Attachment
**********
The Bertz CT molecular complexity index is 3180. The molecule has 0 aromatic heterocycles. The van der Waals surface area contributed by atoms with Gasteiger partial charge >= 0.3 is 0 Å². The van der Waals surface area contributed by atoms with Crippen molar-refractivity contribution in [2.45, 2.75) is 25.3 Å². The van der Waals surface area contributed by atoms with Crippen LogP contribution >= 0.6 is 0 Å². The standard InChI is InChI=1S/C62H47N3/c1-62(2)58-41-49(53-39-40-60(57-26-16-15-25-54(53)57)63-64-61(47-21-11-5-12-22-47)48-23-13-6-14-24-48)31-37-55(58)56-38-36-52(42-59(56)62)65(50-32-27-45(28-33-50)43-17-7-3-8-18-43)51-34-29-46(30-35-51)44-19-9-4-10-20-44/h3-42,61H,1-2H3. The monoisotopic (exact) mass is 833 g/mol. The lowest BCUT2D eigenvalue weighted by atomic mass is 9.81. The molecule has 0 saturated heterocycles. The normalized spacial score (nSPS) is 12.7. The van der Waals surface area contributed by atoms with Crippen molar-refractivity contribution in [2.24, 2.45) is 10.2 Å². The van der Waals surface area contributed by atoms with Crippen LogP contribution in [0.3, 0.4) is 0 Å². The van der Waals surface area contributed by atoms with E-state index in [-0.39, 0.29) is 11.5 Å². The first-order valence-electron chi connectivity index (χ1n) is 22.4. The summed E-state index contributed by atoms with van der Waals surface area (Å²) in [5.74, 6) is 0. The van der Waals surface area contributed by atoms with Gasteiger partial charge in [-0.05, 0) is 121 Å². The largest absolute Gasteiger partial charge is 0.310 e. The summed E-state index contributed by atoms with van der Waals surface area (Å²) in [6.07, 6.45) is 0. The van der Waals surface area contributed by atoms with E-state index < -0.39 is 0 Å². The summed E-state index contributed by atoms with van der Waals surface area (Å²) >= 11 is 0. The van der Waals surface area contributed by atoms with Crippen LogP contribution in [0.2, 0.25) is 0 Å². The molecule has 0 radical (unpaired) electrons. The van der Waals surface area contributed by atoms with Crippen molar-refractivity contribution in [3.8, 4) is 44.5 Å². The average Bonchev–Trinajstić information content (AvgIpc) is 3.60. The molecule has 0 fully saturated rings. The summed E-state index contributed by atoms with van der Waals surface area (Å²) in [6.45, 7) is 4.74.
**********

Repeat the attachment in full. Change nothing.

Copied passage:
The Bertz CT molecular complexity index is 3180. The molecule has 0 aromatic heterocycles. The van der Waals surface area contributed by atoms with Gasteiger partial charge >= 0.3 is 0 Å². The van der Waals surface area contributed by atoms with Crippen molar-refractivity contribution in [2.45, 2.75) is 25.3 Å². The van der Waals surface area contributed by atoms with Crippen LogP contribution >= 0.6 is 0 Å². The standard InChI is InChI=1S/C62H47N3/c1-62(2)58-41-49(53-39-40-60(57-26-16-15-25-54(53)57)63-64-61(47-21-11-5-12-22-47)48-23-13-6-14-24-48)31-37-55(58)56-38-36-52(42-59(56)62)65(50-32-27-45(28-33-50)43-17-7-3-8-18-43)51-34-29-46(30-35-51)44-19-9-4-10-20-44/h3-42,61H,1-2H3. The monoisotopic (exact) mass is 833 g/mol. The lowest BCUT2D eigenvalue weighted by atomic mass is 9.81. The molecule has 0 saturated heterocycles. The normalized spacial score (nSPS) is 12.7. The van der Waals surface area contributed by atoms with Crippen molar-refractivity contribution in [2.24, 2.45) is 10.2 Å². The van der Waals surface area contributed by atoms with Crippen LogP contribution in [0.3, 0.4) is 0 Å². The van der Waals surface area contributed by atoms with E-state index in [-0.39, 0.29) is 11.5 Å². The first-order valence-electron chi connectivity index (χ1n) is 22.4. The summed E-state index contributed by atoms with van der Waals surface area (Å²) in [5.74, 6) is 0. The van der Waals surface area contributed by atoms with Gasteiger partial charge in [-0.05, 0) is 121 Å². The largest absolute Gasteiger partial charge is 0.310 e. The summed E-state index contributed by atoms with van der Waals surface area (Å²) in [6.07, 6.45) is 0. The van der Waals surface area contributed by atoms with E-state index < -0.39 is 0 Å². The summed E-state index contributed by atoms with van der Waals surface area (Å²) >= 11 is 0. The van der Waals surface area contributed by atoms with Crippen LogP contribution in [0.2, 0.25) is 0 Å². The molecule has 0 radical (unpaired) electrons. The van der Waals surface area contributed by atoms with Crippen molar-refractivity contribution in [3.8, 4) is 44.5 Å². The average Bonchev–Trinajstić information content (AvgIpc) is 3.60. The molecule has 0 fully saturated rings. The summed E-state index contributed by atoms with van der Waals surface area (Å²) in [6.45, 7) is 4.74.